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English Curriculum 

The English Curriculum is delivered using the National Curriculum 2014 and the Early learning Goals are followed to ensure continuity and progression from the Foundation Stage through to the National Curriculum.

The Four Strands of Speaking and Listening: Speaking; Listening; Group Discussion and Interaction, and Drama permeate the whole curriculum. Interactive teaching strategies are used to engage all pupils in order to raise reading and writing standards. Children are encouraged to develop effective communication skills in readiness for later life.

The opportunities, organisation and provision for the teaching and learning of reading are as follows:

• Shared reading Guiding Reading Scheme (KS2)
• Guided reading – Oxford Reading Tree Guided Reading Books (KS1) , Rigby Navigator Guiding Scheme
• Independent reading – Oxford Tree Reading Scheme.
• Phonics -  Letters and Sounds Scheme (throughout the school) and phonics play for planning and interactive resources.   


Teachers also take time to read class novels and model reading for pleasure. It is important that children enjoy reading and also have the opportunity to experience books from classic and modern classic authors such as Michael Morpurgo, Roald Dahl and Enid Blyton among others.


• A range of intervention programmes are used to ensure that all children’s needs are catered for:

  Dancing Bears – Phonics
  Toe-by-Toe – Spelling

• Resources – A book banded reading scheme operates across the school which comprises of a range of different schemes. Children work their way through the Key Stage One and Two schemes and then become free readers.
• Links to parents – Each child has a reading record book which logs books they have read and comments about their reading. Parents and teaching staff write in this book.



Opportunities, organisation and provision for the teaching and learning of writing are as follows: • Phonics and spelling: Four daily 20 minutes Phonic sessions in Key stage 1 and Reception.


• Emergent writing: In Reception and Key Stage 1 children are given regular opportunities to write freely within a particular genre and across the curriculum. This gives them the opportunity to become emergent writers.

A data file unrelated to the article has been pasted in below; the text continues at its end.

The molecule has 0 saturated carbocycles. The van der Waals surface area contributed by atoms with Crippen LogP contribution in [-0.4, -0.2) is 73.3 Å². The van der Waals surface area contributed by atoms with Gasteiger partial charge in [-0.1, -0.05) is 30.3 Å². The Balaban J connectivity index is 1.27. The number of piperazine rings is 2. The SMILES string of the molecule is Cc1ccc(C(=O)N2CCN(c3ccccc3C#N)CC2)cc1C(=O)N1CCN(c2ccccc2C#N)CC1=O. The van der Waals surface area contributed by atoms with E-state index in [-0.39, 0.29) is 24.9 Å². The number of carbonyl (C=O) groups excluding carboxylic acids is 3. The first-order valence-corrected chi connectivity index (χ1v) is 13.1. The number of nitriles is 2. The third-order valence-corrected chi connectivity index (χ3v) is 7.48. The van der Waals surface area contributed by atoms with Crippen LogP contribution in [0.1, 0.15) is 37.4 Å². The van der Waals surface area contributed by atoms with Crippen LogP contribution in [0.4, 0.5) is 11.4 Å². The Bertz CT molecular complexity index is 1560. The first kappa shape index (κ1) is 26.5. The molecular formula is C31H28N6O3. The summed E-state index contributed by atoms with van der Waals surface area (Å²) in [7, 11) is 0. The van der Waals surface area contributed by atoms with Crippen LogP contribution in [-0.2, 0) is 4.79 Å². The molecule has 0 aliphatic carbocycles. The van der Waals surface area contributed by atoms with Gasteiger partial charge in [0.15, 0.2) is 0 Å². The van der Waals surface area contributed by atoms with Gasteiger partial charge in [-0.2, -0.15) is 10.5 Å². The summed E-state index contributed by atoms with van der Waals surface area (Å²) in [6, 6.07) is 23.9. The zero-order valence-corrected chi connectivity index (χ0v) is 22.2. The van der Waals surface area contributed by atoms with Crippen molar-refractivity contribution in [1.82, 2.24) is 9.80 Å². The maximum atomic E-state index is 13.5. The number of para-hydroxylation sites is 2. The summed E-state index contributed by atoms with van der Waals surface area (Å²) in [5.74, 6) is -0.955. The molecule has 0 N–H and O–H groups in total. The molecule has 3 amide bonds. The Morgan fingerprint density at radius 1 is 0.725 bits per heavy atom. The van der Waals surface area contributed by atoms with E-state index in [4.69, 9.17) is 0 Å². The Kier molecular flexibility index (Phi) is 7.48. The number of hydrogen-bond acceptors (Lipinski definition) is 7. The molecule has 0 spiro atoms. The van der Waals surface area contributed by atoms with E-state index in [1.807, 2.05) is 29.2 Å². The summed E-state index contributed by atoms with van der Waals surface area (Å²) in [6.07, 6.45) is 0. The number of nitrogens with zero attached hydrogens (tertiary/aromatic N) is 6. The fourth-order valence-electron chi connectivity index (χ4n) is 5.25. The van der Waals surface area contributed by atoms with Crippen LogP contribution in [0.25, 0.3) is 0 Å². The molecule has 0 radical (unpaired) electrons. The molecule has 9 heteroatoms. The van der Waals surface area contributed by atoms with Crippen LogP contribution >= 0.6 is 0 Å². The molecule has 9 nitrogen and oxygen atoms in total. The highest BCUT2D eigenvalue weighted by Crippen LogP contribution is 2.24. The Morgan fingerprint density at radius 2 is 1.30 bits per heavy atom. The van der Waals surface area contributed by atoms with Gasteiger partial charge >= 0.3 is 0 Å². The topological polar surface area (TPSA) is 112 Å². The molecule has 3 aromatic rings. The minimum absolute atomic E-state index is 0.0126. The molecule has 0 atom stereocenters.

• Shared Writing: Within each teaching sequences shared writing is a key part.


• Guided Writing/Independent Writing: Teaching sequences end with an opportunity for guided and independent writing if appropriate. There are also frequent opportunities for independent writing throughout the other curriculum areas.


• Extended writing/ Big Write: Every week there are opportunities for extended writing. On a half term basis samples of these extended writing outcomes are used for assessment purposes and recorded in the individual half term writing books. In order to inspire children the school has adopted many of the principles linked to Ros Wilson’s Big Write scheme. Children are immersed in a plethora of stimuli in order to ensure they are truly inspired to write.


Talk for Writing: The whole school is developing the talk for writing model termly to aid children with their writing. Children prepare for Big Writes by talking about the theme/topic for homework. The children are able to appreciate structure, vocabulary and style and add this to their personal writing toolkit.


• Handwriting: We are very proud of our pupil’s handwriting and take particular care in our cursive/joined-up handwriting style. In EYFS and KS1 we have started using Letter-join a new handwriting scheme.At the end of Key Stage 2 all pupils should have the ability to produce fluent, legible and, eventually, speedy joined-up handwriting, and to understand the different forms of handwriting used for different purposes.


• Spelling: Children from Years 1 to 6 are assessed and taught in ‘spelling phases’ groups once a week. Each spelling phase had its own list of appropriate spellings for each pupil to learn each week at home. Children are tested on these words weekly. Spelling Homework reinforces these words by encouraging the children to write a different sentence for each spelling.


Teachers provide personalised targets for reading and writing and the children work to achieve these over the course of a term. These targets are shared with parents through parents’ evenings and are displayed in the literacy books.


Work is marked and assessed in line with the Marking and Assessment policies and opportunities are identified for the teachers to moderate the assessment of this work. Work is assessed, at present, using a red, amber, green teacher day to day formative assessment tracking system against the learning objective/success criteria/ARE for the lesson.

The findings of the formative teacher assessment are used alongside more formal testing/summative assessment to inform planning to help the teaching and learning process.

We have developed our own assessment system to ensure that we meet the New National curriculum requirements and the raised expectations that teachers will assess regularly whether a child is working above (exceeding)/ at (expected)/ or below (emerging) the age related expectation (ARE) for their year group. Summative assessment will take place three times a year and a final assessment/report to parents will be made at the end of the academic year

Mickleton Primary and Nursery School, Broadmarston Lane, Mickleton, Chipping Campden, Gloucestershire, GL55 6SJ